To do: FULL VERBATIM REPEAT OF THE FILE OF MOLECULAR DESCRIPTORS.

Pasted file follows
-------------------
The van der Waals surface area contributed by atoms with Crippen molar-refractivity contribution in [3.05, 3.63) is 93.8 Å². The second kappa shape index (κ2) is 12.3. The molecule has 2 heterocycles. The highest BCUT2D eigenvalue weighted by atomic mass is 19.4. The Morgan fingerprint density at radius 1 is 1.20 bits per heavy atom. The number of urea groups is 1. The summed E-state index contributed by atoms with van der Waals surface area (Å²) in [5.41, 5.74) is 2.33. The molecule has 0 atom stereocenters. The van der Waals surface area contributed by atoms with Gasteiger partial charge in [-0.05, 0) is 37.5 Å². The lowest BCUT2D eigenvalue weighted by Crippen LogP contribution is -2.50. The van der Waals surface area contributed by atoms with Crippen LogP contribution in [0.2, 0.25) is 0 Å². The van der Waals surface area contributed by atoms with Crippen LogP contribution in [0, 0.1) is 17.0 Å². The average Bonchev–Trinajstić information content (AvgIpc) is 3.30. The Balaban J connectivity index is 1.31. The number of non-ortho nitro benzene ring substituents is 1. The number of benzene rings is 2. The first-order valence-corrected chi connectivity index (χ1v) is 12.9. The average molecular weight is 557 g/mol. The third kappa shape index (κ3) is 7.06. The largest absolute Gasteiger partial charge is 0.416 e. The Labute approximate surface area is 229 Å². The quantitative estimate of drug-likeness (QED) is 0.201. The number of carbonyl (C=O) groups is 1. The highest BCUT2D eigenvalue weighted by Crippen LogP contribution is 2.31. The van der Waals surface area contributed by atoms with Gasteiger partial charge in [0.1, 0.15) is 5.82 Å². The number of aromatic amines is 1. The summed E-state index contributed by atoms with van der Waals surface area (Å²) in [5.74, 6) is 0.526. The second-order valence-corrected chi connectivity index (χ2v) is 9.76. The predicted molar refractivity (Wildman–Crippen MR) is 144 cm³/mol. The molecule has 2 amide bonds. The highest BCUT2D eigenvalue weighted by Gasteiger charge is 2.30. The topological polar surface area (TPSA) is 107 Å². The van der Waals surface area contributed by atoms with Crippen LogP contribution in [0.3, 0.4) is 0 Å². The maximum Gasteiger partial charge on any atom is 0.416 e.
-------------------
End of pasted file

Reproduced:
The van der Waals surface area contributed by atoms with Crippen molar-refractivity contribution in [3.05, 3.63) is 93.8 Å². The second kappa shape index (κ2) is 12.3. The molecule has 2 heterocycles. The highest BCUT2D eigenvalue weighted by atomic mass is 19.4. The Morgan fingerprint density at radius 1 is 1.20 bits per heavy atom. The number of urea groups is 1. The summed E-state index contributed by atoms with van der Waals surface area (Å²) in [5.41, 5.74) is 2.33. The molecule has 0 atom stereocenters. The van der Waals surface area contributed by atoms with Gasteiger partial charge in [-0.05, 0) is 37.5 Å². The lowest BCUT2D eigenvalue weighted by Crippen LogP contribution is -2.50. The van der Waals surface area contributed by atoms with Crippen LogP contribution in [0.2, 0.25) is 0 Å². The van der Waals surface area contributed by atoms with Crippen LogP contribution in [0, 0.1) is 17.0 Å². The average Bonchev–Trinajstić information content (AvgIpc) is 3.30. The Balaban J connectivity index is 1.31. The number of non-ortho nitro benzene ring substituents is 1. The number of benzene rings is 2. The first-order valence-corrected chi connectivity index (χ1v) is 12.9. The average molecular weight is 557 g/mol. The third kappa shape index (κ3) is 7.06. The largest absolute Gasteiger partial charge is 0.416 e. The Labute approximate surface area is 229 Å². The quantitative estimate of drug-likeness (QED) is 0.201. The number of carbonyl (C=O) groups is 1. The highest BCUT2D eigenvalue weighted by Crippen LogP contribution is 2.31. The van der Waals surface area contributed by atoms with Gasteiger partial charge in [0.1, 0.15) is 5.82 Å². The number of aromatic amines is 1. The summed E-state index contributed by atoms with van der Waals surface area (Å²) in [5.74, 6) is 0.526. The second-order valence-corrected chi connectivity index (χ2v) is 9.76. The predicted molar refractivity (Wildman–Crippen MR) is 144 cm³/mol. The molecule has 2 amide bonds. The highest BCUT2D eigenvalue weighted by Gasteiger charge is 2.30. The topological polar surface area (TPSA) is 107 Å². The van der Waals surface area contributed by atoms with Crippen LogP contribution in [0.3, 0.4) is 0 Å². The maximum Gasteiger partial charge on any atom is 0.416 e.